Easy Step-By-Step Watercolor Leaves Painting Tutorials
Hi, Neus @miss.meissa here, and today I'm going to be showing you how to paint leaves in watercolor. In this watercolor tutorial I am going to introduce you to some watercolor techniques and show you 6 easy leaves you can paint with watercolor. So you will be able to paint watercolor flowers with amazing leaves. This is a very relaxing way to paint and ideal if you are a watercolor beginner.
Supplies you will need
- Watercolor paper
- Archer and Olive's watercolors (woodland foliage set)
- Round brush (I recommend number 6 but whatever you have will be ok
- Mixing palette
(Feel free to use my affiliate code MISSMEISSA for a 10% off at archerandolive.com).
Before anything else, I encourage you to watch the video at the end of this article. So you will understand more easily the different positions and movements of the brush.
Painting with watercolor is very relaxing. You don't need a lot of space or supplies and you can paint in short breaks if you don't have much time.
If you have never painted with watercolor before, it is very simple:
dip the brush in water, take some paint by rubbing the pan delicately with the brush and mix it well in a palette, adding as much water or paint as we need.
I recommend using a lot of water. In watercolor you paint from light to dark. This means that it is better to start painting with little paint and much water and then add more layers if we want the color to be more intense, because getting a lighter color once painted is more difficult.
For this reason, when we want something to be white we will not paint that part (although you can always use a white acrylograph or gouache if you want to add a shine or a white touch after painting.
Having clarified this, let's talk about painting leaves.
1. One stroke leaves
The first way many of us start painting is using the tip of the brush to draw the outline of the leaf and then fill it in. But if we use the whole brush we can make them in a very easy and relaxing way.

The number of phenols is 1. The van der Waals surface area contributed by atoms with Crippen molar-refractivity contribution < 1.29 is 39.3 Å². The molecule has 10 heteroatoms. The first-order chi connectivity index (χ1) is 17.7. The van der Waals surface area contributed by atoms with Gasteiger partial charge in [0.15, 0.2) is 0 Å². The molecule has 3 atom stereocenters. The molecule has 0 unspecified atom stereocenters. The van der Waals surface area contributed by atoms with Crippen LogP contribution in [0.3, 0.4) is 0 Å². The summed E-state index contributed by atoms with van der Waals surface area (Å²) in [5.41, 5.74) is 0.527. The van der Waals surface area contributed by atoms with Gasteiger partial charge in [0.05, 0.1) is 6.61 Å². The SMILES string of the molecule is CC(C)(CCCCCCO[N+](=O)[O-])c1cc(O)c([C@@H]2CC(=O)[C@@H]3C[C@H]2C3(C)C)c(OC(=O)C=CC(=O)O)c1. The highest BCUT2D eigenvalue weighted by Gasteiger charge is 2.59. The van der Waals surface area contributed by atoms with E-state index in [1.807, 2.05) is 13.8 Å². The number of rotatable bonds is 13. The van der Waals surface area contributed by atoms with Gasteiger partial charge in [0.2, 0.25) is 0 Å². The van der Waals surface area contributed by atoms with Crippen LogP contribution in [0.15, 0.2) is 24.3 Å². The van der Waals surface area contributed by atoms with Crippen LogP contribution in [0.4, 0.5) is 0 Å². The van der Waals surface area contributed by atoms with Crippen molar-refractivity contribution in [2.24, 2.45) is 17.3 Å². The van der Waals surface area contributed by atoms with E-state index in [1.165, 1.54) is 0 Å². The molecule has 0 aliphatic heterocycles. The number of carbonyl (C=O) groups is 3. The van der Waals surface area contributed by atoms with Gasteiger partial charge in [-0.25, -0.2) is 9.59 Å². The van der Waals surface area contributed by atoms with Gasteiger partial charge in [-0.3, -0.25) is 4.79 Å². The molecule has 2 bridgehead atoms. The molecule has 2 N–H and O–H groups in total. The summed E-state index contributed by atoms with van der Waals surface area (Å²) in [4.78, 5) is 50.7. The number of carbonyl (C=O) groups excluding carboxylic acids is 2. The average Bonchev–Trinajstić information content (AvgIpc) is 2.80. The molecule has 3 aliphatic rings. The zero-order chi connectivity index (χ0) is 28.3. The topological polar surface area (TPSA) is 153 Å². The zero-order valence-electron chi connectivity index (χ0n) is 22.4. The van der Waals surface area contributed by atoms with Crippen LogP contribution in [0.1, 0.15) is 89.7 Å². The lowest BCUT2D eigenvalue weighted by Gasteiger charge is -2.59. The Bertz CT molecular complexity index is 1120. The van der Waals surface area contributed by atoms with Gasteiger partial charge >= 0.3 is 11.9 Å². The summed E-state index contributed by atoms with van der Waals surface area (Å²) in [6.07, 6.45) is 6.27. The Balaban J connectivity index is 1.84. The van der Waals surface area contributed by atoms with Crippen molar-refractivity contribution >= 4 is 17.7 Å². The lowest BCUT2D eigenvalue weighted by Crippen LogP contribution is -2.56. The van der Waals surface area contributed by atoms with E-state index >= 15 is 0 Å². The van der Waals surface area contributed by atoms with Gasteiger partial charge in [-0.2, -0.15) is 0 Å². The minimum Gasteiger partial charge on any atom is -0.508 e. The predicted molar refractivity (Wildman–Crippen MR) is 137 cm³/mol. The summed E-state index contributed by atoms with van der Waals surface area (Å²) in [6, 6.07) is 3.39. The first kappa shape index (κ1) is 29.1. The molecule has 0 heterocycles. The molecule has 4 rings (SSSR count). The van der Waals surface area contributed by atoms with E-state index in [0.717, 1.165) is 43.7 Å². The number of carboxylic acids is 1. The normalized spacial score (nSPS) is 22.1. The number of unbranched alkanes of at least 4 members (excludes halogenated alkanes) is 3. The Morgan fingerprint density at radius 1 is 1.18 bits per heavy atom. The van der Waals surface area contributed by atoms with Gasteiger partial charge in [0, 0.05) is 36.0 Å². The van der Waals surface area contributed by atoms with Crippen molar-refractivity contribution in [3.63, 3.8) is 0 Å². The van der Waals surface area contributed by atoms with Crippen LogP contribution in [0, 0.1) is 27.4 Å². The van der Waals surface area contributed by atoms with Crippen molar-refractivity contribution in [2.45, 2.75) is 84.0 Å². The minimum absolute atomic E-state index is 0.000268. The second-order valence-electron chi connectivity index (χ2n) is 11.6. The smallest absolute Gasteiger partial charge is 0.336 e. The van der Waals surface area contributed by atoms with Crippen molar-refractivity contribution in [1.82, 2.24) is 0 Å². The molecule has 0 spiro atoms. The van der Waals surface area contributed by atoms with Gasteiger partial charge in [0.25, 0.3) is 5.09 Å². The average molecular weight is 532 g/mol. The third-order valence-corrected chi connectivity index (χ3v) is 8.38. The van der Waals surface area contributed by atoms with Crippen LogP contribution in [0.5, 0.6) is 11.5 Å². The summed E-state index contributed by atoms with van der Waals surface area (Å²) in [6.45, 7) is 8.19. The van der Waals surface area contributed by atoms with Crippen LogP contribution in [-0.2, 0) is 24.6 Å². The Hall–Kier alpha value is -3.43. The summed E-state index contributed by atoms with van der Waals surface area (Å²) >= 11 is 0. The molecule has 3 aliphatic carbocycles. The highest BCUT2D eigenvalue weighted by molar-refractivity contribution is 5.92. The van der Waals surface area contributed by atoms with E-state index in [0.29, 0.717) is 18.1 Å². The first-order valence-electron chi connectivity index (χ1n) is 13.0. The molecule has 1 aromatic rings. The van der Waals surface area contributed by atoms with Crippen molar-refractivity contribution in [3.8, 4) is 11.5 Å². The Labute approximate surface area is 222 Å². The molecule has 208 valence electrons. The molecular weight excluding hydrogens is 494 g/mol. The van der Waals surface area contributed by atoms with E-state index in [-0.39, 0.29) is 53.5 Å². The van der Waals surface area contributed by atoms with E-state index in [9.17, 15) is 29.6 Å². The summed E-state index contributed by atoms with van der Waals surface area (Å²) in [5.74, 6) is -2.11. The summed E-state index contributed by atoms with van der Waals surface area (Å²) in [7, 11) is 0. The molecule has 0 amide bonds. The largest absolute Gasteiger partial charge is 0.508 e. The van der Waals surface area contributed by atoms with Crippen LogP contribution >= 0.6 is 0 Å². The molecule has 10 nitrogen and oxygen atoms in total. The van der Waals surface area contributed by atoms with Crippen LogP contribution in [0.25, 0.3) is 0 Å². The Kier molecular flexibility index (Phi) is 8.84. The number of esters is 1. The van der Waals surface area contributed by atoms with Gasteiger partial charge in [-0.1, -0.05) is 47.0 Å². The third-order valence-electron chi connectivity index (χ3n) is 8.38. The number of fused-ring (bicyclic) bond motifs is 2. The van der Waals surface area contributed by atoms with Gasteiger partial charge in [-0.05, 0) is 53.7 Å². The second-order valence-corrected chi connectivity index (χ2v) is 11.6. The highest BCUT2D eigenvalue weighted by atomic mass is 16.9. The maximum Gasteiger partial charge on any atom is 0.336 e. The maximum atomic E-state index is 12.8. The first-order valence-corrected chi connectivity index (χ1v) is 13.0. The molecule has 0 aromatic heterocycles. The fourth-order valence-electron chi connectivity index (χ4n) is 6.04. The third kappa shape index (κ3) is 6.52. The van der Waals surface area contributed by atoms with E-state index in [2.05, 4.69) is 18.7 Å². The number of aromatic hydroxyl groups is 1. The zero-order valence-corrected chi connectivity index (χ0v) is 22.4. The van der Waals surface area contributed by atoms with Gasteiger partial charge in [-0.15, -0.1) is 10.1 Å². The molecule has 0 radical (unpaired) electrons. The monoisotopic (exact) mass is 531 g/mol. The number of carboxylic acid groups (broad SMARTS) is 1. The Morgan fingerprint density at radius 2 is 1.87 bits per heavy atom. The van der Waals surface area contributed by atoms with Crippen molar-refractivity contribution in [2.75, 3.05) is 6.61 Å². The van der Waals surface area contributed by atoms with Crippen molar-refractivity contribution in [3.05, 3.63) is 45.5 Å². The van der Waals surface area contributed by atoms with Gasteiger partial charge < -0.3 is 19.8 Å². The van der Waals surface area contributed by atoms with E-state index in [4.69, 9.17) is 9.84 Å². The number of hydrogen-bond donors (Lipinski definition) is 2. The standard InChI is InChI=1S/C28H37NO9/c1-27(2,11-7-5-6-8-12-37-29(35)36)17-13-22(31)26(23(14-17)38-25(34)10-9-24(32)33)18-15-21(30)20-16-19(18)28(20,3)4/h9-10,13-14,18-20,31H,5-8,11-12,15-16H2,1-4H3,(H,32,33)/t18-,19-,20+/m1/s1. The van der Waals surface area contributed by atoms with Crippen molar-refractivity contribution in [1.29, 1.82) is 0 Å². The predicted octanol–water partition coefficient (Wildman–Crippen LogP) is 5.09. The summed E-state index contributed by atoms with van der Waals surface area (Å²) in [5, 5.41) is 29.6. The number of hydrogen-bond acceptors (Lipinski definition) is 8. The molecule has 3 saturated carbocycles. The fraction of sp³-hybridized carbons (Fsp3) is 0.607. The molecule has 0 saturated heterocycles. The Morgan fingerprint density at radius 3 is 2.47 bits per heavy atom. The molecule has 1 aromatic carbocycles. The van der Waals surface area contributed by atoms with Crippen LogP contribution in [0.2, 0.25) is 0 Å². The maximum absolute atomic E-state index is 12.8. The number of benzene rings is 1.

The most basic way to do this is to start with just the tip of the brush to paint the stem of the leaf, gently rest the belly and drag the paint to form the bulk of the leaf and then gently lift it back up to finish with the pointed end.
I recommend you to do this slowly, especially at the beginning and repeat it many times to get the hang of it.
Once you feel confident we are going to paint a twig with this type of leaves.
We begin by painting the stem with an irregular and slightly arched stroke. To do this, use only the tip of the brush, barely touching the paper. You can also use a thin brush to do this. Then, with the wet brush, take some paint from the pan, mix it well on the palette. And squeeze it so the tip of the brush is thin and draw the stem.
At the end of the stem we paint our first leaf, with the technique we have been practicing: thin with the tip of the brush to begin, delicately rest the belly of the brush, drag the paint and lift gently to form the tip of the leaf.
After the first leaf we continue painting more on both sides, without leaving too much space between leaves. It is okay if some leaves are very close together or even if one leaf overlaps the others. Although there are plants that are perfectly symmetrical, there are many that are very uneven, so this gives a more lively look to the painting.
2. Double leaves
If we want wider leaves, it is enough to join two brushstrokes.
We paint the first brushstroke as in the previous drill and then paint another one right next to it.
You can also arch the brushstroke a little while the belly is resting to make the leaf wider or add more strokes if you want to make a larger leaf.
Another option is to leave a little space in the center between the two strokes simulating the center of the leaf. The important thing is that the two strokes are joined at the beginning and at the end in a thin line.
We are going to paint a second twig and we will do it as in the first one but with double leaves. So again, paint the stem with just the tip of your brush and begin with the leaf at the end. But in this case joining two brush strokes. Starting with a thin stroke on one side of the stem, resting the belly and lifting the brush. And again just to the side, painting a leaf centered to the stem.
You can always correct the leaves and repaint. We do this for fun and to relax. So it doesn't need to be perfect at all.